A minority of participants touched upon frequent weeping and associated it with a constant state of anxiety and tension due to employment issues and news from Venezuela. In particular, one informant (Micaela) had decided to leave Peru at the time of the interview. In tears, she discussed how she became pregnant after entering a relationship with a Peruvian a few months after arriving. During her pregnancy, the relationship ended and communication with the father of her child ceased. Feeling alone in a new country, she suffered from weeping and emotional lability stemming from job insecurity. Specifically, she (Micaela) was afraid of losing her job due to a combination of being pregnant and vulnerability as a Venezuelan immigrant: “More than anything else, I was crying. It was more, I didn’t want to leave home, I wanted to stay and rest. Or when I was pregnant and on my tenth hour of work, I wanted to sleep. I felt bad and I couldn’t say anything.”
One informant (Roberto) described how his new fast-paced life in Lima had physical repercussions which he described as “tics on my face” from having to rush through the day.
However, not all topics mentioned with respect to distress were negative. A minority of informants brought up the fact that they had more energy in Peru. These informants narrated how their change in lifestyle had forced them to change the way they faced adversity. In particular, one informant (Yesenia) with a history of major depressive disorder had decided to leave Venezuela in an attempt to overcome her condition. She went on to describe how she continued taking her medication at first, but, with time, discovered she no longer needed it and discontinued pharmacologic treatment.
Self-perception of interpersonal relations
All informants mentioned having witnessed or received insults, whether on social networks or in public on account of being Venezuelan. Similarly, one informant reported having been physically assaulted by a Peruvian on a public bus. However, some informants believe that the number of Peruvians with “xenophobic conduct” were a minority, similar to how they perceived the Venezuelans who commit crimes to be few. The majority attributed the xenophobic behavior to the ‘generalization’ of delinquency to all Venezuelans as a whole.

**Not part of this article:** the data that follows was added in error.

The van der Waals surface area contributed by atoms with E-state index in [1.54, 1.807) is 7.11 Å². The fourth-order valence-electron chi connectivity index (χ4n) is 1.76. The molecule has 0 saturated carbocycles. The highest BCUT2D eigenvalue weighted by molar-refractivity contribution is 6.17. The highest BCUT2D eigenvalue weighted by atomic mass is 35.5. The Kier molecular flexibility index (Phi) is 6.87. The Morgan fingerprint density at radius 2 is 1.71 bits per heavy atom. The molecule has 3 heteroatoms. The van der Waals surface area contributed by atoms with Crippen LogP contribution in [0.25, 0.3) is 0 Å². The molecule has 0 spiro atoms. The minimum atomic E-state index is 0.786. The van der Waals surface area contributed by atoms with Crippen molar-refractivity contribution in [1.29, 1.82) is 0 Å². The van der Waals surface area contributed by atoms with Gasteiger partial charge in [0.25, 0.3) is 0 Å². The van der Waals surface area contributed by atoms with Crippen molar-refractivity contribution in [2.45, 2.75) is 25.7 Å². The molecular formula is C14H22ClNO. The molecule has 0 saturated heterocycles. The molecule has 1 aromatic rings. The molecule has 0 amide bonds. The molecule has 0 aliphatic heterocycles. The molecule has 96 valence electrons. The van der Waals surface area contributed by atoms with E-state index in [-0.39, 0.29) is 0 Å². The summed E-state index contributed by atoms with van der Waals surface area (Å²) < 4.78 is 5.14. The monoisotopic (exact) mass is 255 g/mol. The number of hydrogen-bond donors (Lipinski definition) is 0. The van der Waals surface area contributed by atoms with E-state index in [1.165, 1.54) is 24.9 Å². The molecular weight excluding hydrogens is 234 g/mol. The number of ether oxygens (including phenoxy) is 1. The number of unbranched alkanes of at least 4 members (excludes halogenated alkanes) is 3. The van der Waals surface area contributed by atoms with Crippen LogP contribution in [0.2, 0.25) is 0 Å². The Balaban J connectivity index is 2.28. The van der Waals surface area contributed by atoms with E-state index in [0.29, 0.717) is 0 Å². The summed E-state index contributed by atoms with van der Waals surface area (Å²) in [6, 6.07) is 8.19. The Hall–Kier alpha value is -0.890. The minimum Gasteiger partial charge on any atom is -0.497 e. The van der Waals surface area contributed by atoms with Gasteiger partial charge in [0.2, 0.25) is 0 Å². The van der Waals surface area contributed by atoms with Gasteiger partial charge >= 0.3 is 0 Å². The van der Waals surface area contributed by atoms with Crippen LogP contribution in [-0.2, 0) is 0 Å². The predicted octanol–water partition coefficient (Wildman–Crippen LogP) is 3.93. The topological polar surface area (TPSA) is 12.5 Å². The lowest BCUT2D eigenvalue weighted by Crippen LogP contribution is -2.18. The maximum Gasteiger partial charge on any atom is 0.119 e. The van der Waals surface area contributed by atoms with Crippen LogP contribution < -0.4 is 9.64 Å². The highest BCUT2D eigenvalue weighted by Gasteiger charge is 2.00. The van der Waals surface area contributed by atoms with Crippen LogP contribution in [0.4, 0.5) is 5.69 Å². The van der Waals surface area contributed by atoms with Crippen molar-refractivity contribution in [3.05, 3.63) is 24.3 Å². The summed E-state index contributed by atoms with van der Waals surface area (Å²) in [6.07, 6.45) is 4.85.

One informant (Juan) interpreted how the crimes committed by his compatriots affected him, causing him embarrassment as he stated:
“We are not here because we want to be, we are here out of necessity. I am going to apologize for my Venezuelan compatriots who have come here to do bad things, but we are not all the same. I apologize if you have been offended by some Venezuelans, because we have the mentality of work ethic and giving our children an education [sobbing].”
An informant (Yesenia) brought up advice from her coworkers in Venezuela against emigrating to Peru due to a “retrograde mentality” instilled in Peruvians. After her time spent in Peru, she agreed with the assessment. As she stated, this mentality generated discomfort and influenced her decision against establishing herself in Peru in the long term:
“Really, almost all of my coworkers migrated to Europe, Argentina, Chile, Mexico, the United States. When I told them I wanted to come here, they said, “No, God, their mentality is a little bit backwards.” How can I put it? … “They do not care about learning about other cultures, they are a bit closed off in their own thing.”
A majority of informants touched upon the differences between Venezuelans and Peru with respect to manners, stating that Peruvians were less courteous and gracious. As one informant (Ana) described:
“You arrive at some place and say, ‘good day’ and their response is, ‘OK’. ‘OK’ is not an answer to a greeting. Here you say, ‘good evening’ and nobody responds. You go on a bus, give up your seat, and nobody thanks you. That basic education that you learn at home, you do not see here. I would not want to have a child here and have him grow up with those manners.”